The Situationists propose not a concrete utopia, but an abstraction. Do they really believe that one fine day, or one decisive evening, people will look at each other and say, "Enough! To hell with work, to hell with boredom! Let's put an end to it!" - and that everyone will then step into the eternal Festival and the creation of situations?

--Henri Lefebvre, Position contre les technocrates

1957: The Situationist International, a utopian anti-art movement, is formed as a fusion of Guy Debord’s Lettrist International and Asger Jorn’s International Movement for an Imaginist Bauhaus. Its founding paper opens as follows

First of all, we think the world must be changed.

Very nice. The Situationists were by no means the first or the last to feel this way. And Lefebvre's criticism is accurate, in that the Situationist demands and expectations were patently ridiculous. But they were no more ridiculous than the bizzare, alienating constructs of modernity, whereby people pursue idealized images of themselves through the purchase of commodities. The Situationist approach to the study of this system was that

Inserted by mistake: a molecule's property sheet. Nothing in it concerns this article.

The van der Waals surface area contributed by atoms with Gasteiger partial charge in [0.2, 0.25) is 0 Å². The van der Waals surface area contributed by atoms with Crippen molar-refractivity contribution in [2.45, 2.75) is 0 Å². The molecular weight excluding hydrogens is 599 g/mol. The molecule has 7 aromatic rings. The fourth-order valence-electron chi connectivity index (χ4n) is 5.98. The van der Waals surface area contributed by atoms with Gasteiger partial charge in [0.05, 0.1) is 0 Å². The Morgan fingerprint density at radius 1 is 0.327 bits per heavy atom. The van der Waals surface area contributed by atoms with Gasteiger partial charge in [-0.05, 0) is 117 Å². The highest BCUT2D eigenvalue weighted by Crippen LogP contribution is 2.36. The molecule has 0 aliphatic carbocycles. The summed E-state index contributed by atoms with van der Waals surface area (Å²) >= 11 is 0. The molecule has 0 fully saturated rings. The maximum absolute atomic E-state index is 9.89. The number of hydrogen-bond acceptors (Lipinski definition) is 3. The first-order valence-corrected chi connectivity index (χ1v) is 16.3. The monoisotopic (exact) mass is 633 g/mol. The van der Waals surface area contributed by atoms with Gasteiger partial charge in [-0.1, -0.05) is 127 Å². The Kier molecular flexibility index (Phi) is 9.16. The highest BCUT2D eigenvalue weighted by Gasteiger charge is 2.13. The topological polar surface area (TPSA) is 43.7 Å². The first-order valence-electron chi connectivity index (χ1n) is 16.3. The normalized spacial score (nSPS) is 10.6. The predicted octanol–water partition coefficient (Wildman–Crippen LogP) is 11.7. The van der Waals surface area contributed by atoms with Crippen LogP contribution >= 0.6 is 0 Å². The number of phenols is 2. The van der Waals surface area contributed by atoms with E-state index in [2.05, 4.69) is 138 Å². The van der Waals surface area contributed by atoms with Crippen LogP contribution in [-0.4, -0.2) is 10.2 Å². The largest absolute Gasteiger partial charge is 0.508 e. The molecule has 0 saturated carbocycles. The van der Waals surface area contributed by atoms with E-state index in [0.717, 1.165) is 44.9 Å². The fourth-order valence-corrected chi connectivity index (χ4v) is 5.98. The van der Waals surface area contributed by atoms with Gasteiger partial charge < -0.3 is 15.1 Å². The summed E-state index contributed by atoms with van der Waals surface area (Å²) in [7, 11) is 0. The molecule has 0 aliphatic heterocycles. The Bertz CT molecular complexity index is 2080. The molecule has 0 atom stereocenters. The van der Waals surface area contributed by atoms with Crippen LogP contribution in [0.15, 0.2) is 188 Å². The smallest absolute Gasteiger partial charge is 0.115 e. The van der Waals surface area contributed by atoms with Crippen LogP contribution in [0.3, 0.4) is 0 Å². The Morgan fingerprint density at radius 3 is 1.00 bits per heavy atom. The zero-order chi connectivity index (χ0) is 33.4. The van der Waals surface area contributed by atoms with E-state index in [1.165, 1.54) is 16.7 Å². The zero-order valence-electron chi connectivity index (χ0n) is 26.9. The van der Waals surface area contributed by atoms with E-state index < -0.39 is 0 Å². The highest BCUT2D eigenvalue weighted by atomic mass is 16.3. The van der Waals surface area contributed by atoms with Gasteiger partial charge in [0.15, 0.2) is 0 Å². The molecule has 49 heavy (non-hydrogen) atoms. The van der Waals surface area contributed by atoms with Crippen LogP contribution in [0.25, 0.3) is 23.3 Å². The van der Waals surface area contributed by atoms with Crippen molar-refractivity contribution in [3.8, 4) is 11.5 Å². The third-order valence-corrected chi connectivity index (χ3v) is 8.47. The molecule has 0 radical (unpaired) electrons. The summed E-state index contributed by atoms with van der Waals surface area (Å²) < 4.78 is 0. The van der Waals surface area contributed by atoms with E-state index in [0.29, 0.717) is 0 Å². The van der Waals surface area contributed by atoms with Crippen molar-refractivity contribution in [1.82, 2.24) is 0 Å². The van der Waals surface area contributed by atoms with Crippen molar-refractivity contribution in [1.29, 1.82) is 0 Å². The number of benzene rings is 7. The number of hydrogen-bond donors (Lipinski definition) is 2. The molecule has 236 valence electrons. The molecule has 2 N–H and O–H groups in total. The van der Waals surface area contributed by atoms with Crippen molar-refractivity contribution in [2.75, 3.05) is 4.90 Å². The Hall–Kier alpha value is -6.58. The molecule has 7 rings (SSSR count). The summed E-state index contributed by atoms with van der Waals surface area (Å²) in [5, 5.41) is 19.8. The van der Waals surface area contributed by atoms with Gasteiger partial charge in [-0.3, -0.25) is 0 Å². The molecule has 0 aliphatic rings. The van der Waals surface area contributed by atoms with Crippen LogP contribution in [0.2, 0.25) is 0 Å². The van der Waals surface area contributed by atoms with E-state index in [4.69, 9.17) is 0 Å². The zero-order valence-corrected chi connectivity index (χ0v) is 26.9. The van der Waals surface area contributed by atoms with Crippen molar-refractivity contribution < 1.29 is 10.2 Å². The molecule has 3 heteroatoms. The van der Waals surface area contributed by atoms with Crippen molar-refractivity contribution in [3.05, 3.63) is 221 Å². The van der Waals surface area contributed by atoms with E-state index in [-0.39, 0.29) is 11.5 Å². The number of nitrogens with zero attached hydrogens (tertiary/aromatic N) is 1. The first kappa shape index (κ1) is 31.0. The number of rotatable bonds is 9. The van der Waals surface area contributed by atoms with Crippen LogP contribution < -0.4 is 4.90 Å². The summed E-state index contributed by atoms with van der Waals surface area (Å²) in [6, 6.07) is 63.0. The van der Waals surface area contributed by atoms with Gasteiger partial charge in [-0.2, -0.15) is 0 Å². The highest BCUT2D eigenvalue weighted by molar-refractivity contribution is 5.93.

...the nature of social reality and the means to its transformation were to be found not in the study of power, but in a long clear look at the seemingly trivial gestures and accents of ordinary experience.

--Greil Marcus, Lipstick Traces

The Situationists proposed a life made up of freely and deliberately constructed situations, graffitti and shouts piercing through the self-referring discourse of the existing order.

  • Dérive- The practice of aimless wandering through a city, observing the psychogeography that it imposes
  • Detournement, I.e. "There is no Situationist art, only Situationist uses of art"- The subversion of existing artistic elements to express ideologies contrary to their own intentions
(Very incomplete) works: There were only about 70 Situationists, and never more than 20 at once. The group disbanded in 1972.